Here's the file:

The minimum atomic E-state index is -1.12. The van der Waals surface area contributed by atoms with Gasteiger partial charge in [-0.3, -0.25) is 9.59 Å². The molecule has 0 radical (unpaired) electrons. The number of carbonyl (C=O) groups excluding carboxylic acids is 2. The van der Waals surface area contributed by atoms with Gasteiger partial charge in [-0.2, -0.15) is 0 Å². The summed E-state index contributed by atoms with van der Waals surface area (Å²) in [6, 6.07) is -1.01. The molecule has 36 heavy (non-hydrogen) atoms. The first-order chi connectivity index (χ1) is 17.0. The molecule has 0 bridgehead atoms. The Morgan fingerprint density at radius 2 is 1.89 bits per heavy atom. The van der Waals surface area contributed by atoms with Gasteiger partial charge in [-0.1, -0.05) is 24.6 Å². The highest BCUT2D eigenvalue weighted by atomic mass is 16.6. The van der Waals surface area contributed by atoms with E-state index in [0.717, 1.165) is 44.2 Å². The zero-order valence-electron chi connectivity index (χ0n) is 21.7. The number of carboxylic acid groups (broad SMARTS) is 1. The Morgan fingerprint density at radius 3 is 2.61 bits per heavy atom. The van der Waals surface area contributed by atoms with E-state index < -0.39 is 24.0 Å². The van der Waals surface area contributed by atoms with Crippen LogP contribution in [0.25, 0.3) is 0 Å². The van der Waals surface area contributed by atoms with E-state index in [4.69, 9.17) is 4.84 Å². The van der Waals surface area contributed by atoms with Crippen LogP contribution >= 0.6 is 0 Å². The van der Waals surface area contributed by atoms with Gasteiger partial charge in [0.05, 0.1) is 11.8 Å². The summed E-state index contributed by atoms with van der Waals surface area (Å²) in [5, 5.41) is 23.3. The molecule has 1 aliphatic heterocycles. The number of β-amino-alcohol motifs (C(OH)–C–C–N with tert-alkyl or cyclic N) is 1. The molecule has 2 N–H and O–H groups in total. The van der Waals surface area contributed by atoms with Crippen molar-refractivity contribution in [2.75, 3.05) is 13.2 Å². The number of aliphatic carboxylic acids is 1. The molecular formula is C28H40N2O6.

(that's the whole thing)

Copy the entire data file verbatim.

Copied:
The minimum atomic E-state index is -1.12. The van der Waals surface area contributed by atoms with Gasteiger partial charge in [-0.3, -0.25) is 9.59 Å². The molecule has 0 radical (unpaired) electrons. The number of carbonyl (C=O) groups excluding carboxylic acids is 2. The van der Waals surface area contributed by atoms with Gasteiger partial charge in [-0.2, -0.15) is 0 Å². The summed E-state index contributed by atoms with van der Waals surface area (Å²) in [6, 6.07) is -1.01. The molecule has 36 heavy (non-hydrogen) atoms. The first-order chi connectivity index (χ1) is 17.0. The molecule has 0 bridgehead atoms. The Morgan fingerprint density at radius 2 is 1.89 bits per heavy atom. The van der Waals surface area contributed by atoms with Gasteiger partial charge in [-0.1, -0.05) is 24.6 Å². The highest BCUT2D eigenvalue weighted by atomic mass is 16.6. The van der Waals surface area contributed by atoms with E-state index in [0.717, 1.165) is 44.2 Å². The zero-order valence-electron chi connectivity index (χ0n) is 21.7. The number of carboxylic acid groups (broad SMARTS) is 1. The Morgan fingerprint density at radius 3 is 2.61 bits per heavy atom. The van der Waals surface area contributed by atoms with E-state index < -0.39 is 24.0 Å². The van der Waals surface area contributed by atoms with Crippen LogP contribution in [0.25, 0.3) is 0 Å². The van der Waals surface area contributed by atoms with E-state index in [4.69, 9.17) is 4.84 Å². The van der Waals surface area contributed by atoms with Crippen LogP contribution >= 0.6 is 0 Å². The van der Waals surface area contributed by atoms with Gasteiger partial charge in [0.05, 0.1) is 11.8 Å². The summed E-state index contributed by atoms with van der Waals surface area (Å²) in [5, 5.41) is 23.3. The molecule has 1 aliphatic heterocycles. The number of β-amino-alcohol motifs (C(OH)–C–C–N with tert-alkyl or cyclic N) is 1. The molecule has 2 N–H and O–H groups in total. The van der Waals surface area contributed by atoms with Crippen molar-refractivity contribution in [2.75, 3.05) is 13.2 Å². The number of aliphatic carboxylic acids is 1. The molecular formula is C28H40N2O6.